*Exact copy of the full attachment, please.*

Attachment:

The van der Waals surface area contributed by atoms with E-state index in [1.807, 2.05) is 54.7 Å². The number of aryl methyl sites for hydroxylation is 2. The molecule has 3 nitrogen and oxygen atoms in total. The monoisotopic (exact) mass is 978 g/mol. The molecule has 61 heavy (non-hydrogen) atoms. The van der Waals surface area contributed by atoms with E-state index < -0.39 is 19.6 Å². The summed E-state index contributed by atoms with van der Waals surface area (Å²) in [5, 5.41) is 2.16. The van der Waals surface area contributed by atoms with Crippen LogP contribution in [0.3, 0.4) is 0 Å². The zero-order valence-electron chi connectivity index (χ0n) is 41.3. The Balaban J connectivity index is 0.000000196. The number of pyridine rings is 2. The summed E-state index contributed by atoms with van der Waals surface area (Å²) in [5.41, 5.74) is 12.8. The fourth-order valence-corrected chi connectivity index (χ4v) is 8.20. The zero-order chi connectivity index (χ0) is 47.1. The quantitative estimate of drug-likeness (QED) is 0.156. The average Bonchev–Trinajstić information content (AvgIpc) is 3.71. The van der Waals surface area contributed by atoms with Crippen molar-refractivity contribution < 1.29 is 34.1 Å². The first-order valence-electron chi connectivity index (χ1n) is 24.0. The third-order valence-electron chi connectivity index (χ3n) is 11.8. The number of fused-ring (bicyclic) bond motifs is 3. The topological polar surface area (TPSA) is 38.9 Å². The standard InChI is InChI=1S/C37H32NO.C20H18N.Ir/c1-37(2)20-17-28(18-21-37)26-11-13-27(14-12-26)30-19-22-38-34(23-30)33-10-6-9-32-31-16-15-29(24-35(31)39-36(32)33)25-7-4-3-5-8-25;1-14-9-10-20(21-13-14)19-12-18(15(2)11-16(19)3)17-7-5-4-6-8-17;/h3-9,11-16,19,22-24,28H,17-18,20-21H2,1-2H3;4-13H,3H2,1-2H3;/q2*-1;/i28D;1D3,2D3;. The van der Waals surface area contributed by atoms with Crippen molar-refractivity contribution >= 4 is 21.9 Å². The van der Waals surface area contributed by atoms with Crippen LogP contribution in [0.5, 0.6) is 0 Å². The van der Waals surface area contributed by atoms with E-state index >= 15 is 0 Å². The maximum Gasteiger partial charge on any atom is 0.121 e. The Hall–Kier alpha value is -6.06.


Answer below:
The van der Waals surface area contributed by atoms with E-state index in [1.807, 2.05) is 54.7 Å². The number of aryl methyl sites for hydroxylation is 2. The molecule has 3 nitrogen and oxygen atoms in total. The monoisotopic (exact) mass is 978 g/mol. The molecule has 61 heavy (non-hydrogen) atoms. The van der Waals surface area contributed by atoms with E-state index < -0.39 is 19.6 Å². The summed E-state index contributed by atoms with van der Waals surface area (Å²) in [5, 5.41) is 2.16. The van der Waals surface area contributed by atoms with Crippen LogP contribution in [0.3, 0.4) is 0 Å². The zero-order valence-electron chi connectivity index (χ0n) is 41.3. The Balaban J connectivity index is 0.000000196. The number of pyridine rings is 2. The summed E-state index contributed by atoms with van der Waals surface area (Å²) in [5.41, 5.74) is 12.8. The fourth-order valence-corrected chi connectivity index (χ4v) is 8.20. The zero-order chi connectivity index (χ0) is 47.1. The quantitative estimate of drug-likeness (QED) is 0.156. The average Bonchev–Trinajstić information content (AvgIpc) is 3.71. The van der Waals surface area contributed by atoms with Crippen molar-refractivity contribution < 1.29 is 34.1 Å². The first-order valence-electron chi connectivity index (χ1n) is 24.0. The third-order valence-electron chi connectivity index (χ3n) is 11.8. The number of fused-ring (bicyclic) bond motifs is 3. The topological polar surface area (TPSA) is 38.9 Å². The standard InChI is InChI=1S/C37H32NO.C20H18N.Ir/c1-37(2)20-17-28(18-21-37)26-11-13-27(14-12-26)30-19-22-38-34(23-30)33-10-6-9-32-31-16-15-29(24-35(31)39-36(32)33)25-7-4-3-5-8-25;1-14-9-10-20(21-13-14)19-12-18(15(2)11-16(19)3)17-7-5-4-6-8-17;/h3-9,11-16,19,22-24,28H,17-18,20-21H2,1-2H3;4-13H,3H2,1-2H3;/q2*-1;/i28D;1D3,2D3;. The van der Waals surface area contributed by atoms with Crippen molar-refractivity contribution >= 4 is 21.9 Å². The van der Waals surface area contributed by atoms with Crippen LogP contribution in [0.5, 0.6) is 0 Å². The van der Waals surface area contributed by atoms with E-state index >= 15 is 0 Å². The maximum Gasteiger partial charge on any atom is 0.121 e. The Hall–Kier alpha value is -6.06.